This appeared in the NY Times. What an incredibly stupid piece of
"research." In the uncomfortable setting of an MRI scanner,
projections of cigarette pack warnings reminded people of cigarettes
and thus, one can guess, of their comforting effects. This is
assuming, probably falsely that researchers can tell form brian scans
what emotional effects various sensations have. It appears no non-
smokers were tested or even asked about whether the labels did
anything to discourage them from smoking.
December 12, 2008
By MARTIN LINDSTROM
TEN years ago, in settling the largest civil lawsuit in American
history, Big Tobacco agreed to pay the 50 states $246 billion, which
they’ve used in part to finance efforts to prevent smoking. The
percentage of American adults who smoke has fallen since then to just
over 20 percent from nearly 30 percent, but smoking is still the No. 1
preventable cause of death in the United States, and smoking-related
health care costs more than $167 billion a year.
To reduce this cost, the incoming Obama administration should abandon
one antismoking strategy that isn’t working.
A key component of the Food and Drug Administration’s approach to
smoking prevention is to warn about health dangers: Smoking causes
fatal lung cancer; smoking causes emphysema; smoking while pregnant
causes birth defects. Compared with warnings issued by other nations,
these statements are low-key. From Canada to Thailand, Australia to
Brazil, warnings on cigarette packs include vivid images of lung
tumors, limbs turned gangrenous by peripheral vascular disease and
open sores and deteriorating teeth caused by mouth and throat cancers.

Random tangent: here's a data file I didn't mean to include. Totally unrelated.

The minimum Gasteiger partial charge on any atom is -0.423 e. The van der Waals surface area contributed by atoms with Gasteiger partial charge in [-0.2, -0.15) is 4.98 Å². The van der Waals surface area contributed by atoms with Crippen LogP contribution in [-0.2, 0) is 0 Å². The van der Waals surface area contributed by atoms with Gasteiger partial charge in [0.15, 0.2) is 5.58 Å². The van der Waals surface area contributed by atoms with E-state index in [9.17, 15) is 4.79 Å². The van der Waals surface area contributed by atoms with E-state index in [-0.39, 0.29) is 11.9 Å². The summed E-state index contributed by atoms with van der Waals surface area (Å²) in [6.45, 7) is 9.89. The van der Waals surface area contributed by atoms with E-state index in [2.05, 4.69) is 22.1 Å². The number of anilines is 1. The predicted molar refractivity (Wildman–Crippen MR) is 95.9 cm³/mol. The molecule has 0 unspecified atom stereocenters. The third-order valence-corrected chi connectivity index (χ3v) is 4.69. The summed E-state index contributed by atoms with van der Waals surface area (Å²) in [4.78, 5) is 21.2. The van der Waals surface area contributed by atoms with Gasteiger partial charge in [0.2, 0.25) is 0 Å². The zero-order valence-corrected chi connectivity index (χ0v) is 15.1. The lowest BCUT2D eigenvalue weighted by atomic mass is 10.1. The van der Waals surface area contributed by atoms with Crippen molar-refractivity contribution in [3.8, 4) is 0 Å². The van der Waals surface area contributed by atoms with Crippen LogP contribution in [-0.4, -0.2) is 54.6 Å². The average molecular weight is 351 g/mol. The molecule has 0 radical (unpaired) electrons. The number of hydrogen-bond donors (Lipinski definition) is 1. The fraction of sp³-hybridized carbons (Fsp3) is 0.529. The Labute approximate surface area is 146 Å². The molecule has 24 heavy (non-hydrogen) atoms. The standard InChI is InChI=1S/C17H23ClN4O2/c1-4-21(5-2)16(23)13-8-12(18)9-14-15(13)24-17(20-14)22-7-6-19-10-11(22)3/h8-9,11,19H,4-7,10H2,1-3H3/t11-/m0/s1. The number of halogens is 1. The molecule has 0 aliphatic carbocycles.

In October, Britain became the first European country to require
similar gruesome images on packaging.
But such warnings don’t work. Worldwide, people continue to inhale 5.7
trillion cigarettes annually — a figure that doesn’t even take into
account duty-free or black-market cigarettes. According to World Bank
projections, the number of smokers is expected to reach 1.6 billion by
2025, from the current 1.3 billion.
A brain-imaging experiment I conducted in 2006 explains why
antismoking scare tactics have been so futile. I examined people’s
brain activity as they reacted to cigarette warning labels by using
functional magnetic resonance imaging, a scanning technique that can
show how much oxygen and glucose a particular area of the brain uses
while it works, allowing us to observe which specific regions are
active at any given time.
We tested 32 people (from Britain, China, Germany, Japan and the
United States), some of whom were social smokers and some of whom were
two-pack-a-day addicts. Most of these subjects reported that cigarette
warning labels reduced their craving for a cigarette, but their brains
told us a different story.
Each subject lay in the scanner for about an hour while we projected
on a small screen a series of cigarette package labels from various
countries — including statements like “smoking kills” and “smoking
causes fatal lung cancers.” We found that the warnings prompted no
blood flow to the amygdala, the part of the brain that registers
alarm, or to the part of the cortex that would be involved in any
effort to register disapproval.
To the contrary, the warning labels backfired: they stimulated the
nucleus accumbens, sometimes called the “craving spot,” which lights
up on f.M.R.I. whenever a person craves something, whether it’s
alcohol, drugs, tobacco or gambling.
Further investigation is needed, but our study has already revealed an
unintended consequence of antismoking health warnings. They appear to
work mainly as a marketing tool to keep smokers smoking.
Barack Obama has said he’s been using nicotine gum to fight his own
cigarette habit. His new administration can help other smokers quit,
too, by eliminating the government scare tactics that only increase
Martin Lindstrom is the author of “Buyology: Truth and Lies About Why
Copyright 2008 The New York Times Company
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